The government has committed to reducing unmet need for family planning from 18 per cent to 11 per cent by 2023, and to increasing CPR from 60 per cent to 80 per cent by 2023.

The primary reason for the hospitalization of women and girls in Lesotho is unsafe abortion, according to the 2019 Annual Joint Review. The use of family planning reduces rates of unplanned pregnancy. Lesotho has committed to getting an additional 61,776 women of reproductive age on long-term contraception methods by 2023; up from the current figure of 29,094.

Village health workers boost access to family planning

Ms. Mokoena sings the praises of this new contraceptive for reducing the number of clinic visits required. Because women using Sayana Press are able to self-inject it in the comfort of their own homes, this means they no longer need to visit a health facility regularly – a saving grace for those who live far from their nearest clinic.

Ms. Mokoena’s job as a village health worker also involves ensuring that pregnant women attend antenatal clinics and that those who are ill adhere to their medication regimes. Following the training she received on Sayana Press, she and other village health workers have been holding public gatherings to inform people on the use and disposal of the new contraceptive. 

I like the new contraceptive as it will help me space my children.

Thato* is one of those who is considering using it. “I like the new contraceptive as it will help me space my children,” she says. “I am currently afraid to inject myself though. But I guess I will have to overcome my fear to avoid regularly walking for close to an hour to get to the clinic.”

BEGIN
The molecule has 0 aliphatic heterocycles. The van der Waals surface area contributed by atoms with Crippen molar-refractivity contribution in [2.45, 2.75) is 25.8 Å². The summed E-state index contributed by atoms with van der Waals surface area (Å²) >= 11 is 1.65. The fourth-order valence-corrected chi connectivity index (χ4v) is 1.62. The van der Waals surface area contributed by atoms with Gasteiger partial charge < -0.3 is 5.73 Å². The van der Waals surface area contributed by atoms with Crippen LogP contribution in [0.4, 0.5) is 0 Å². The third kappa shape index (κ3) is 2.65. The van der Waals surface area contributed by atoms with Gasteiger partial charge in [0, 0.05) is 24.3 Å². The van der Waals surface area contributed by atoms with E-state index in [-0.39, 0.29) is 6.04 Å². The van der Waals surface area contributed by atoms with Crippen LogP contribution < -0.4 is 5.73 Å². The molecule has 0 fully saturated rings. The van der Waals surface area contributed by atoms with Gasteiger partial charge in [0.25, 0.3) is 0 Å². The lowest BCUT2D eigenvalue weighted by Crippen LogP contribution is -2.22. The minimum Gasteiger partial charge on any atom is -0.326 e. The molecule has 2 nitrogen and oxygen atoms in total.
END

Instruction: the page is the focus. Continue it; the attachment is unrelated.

The first cohort of village health workers was trained on the self-injection method in September 2019, according to ‘Manthati Sekoati, Nurse-in-Charge at Mapholaneng Clinic in Mokhotlong. Sayana Press is attracting new users who are requesting it at the clinic.

To help women overcome their fear of injecting themselves, they are advised to visit a clinic where they can be assisted with this by the health professionals, she says.

When self-injection family planning is a blessing

This new family planning method helps reduce congestion at the clinic. If more women choose to inject themselves at home four times a year, they would not need to visit the clinic as regularly for family planning services, Ms. Sekoati says.

It empowers women to take control of their fertility, when their husbands’ desire for large families and societal expectations of high fertility restrict them in this respect. It also helps reduce stigma and discrimination, particularly among young people who are often embarrassed to be seen at a clinic, she believes.

And with continued education on this form of contraceptive, those who are afraid to inject themselves will have a better understanding of the process, enabling them to overcome their fear.

UNFPA is also supporting drought-affected communities, especially women and girls, by responding to gender-based violence, with funding from the Central Emergency Response Fund (CERF).

- Violet Maraisane

* Not her real name.